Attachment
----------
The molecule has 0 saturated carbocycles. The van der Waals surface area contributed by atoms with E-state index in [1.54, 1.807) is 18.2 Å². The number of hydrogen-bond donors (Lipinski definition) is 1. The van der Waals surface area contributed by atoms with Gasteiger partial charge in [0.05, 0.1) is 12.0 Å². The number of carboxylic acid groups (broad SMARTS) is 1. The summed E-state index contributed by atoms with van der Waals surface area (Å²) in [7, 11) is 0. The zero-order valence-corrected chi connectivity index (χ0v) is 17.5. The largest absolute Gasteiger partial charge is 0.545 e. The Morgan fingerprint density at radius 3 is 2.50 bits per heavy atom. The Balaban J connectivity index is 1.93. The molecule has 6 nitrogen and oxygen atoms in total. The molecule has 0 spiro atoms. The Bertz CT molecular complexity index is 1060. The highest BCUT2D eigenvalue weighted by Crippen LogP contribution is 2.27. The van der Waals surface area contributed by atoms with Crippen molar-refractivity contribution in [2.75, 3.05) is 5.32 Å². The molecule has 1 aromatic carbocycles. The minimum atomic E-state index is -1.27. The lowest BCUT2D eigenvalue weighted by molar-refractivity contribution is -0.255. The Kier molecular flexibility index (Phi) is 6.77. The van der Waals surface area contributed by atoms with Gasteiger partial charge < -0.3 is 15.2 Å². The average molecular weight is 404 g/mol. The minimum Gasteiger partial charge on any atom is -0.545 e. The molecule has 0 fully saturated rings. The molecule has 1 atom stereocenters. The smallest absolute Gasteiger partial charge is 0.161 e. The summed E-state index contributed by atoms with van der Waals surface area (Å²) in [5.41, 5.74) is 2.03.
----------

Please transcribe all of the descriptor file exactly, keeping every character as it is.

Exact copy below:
The molecule has 0 saturated carbocycles. The van der Waals surface area contributed by atoms with E-state index in [1.54, 1.807) is 18.2 Å². The number of hydrogen-bond donors (Lipinski definition) is 1. The van der Waals surface area contributed by atoms with Gasteiger partial charge in [0.05, 0.1) is 12.0 Å². The number of carboxylic acid groups (broad SMARTS) is 1. The summed E-state index contributed by atoms with van der Waals surface area (Å²) in [7, 11) is 0. The zero-order valence-corrected chi connectivity index (χ0v) is 17.5. The largest absolute Gasteiger partial charge is 0.545 e. The Morgan fingerprint density at radius 3 is 2.50 bits per heavy atom. The Balaban J connectivity index is 1.93. The molecule has 6 nitrogen and oxygen atoms in total. The molecule has 0 spiro atoms. The Bertz CT molecular complexity index is 1060. The highest BCUT2D eigenvalue weighted by Crippen LogP contribution is 2.27. The van der Waals surface area contributed by atoms with Crippen molar-refractivity contribution in [2.75, 3.05) is 5.32 Å². The molecule has 1 aromatic carbocycles. The minimum atomic E-state index is -1.27. The lowest BCUT2D eigenvalue weighted by molar-refractivity contribution is -0.255. The Kier molecular flexibility index (Phi) is 6.77. The van der Waals surface area contributed by atoms with Gasteiger partial charge < -0.3 is 15.2 Å². The average molecular weight is 404 g/mol. The minimum Gasteiger partial charge on any atom is -0.545 e. The molecule has 0 fully saturated rings. The molecule has 1 atom stereocenters. The smallest absolute Gasteiger partial charge is 0.161 e. The summed E-state index contributed by atoms with van der Waals surface area (Å²) in [5.41, 5.74) is 2.03.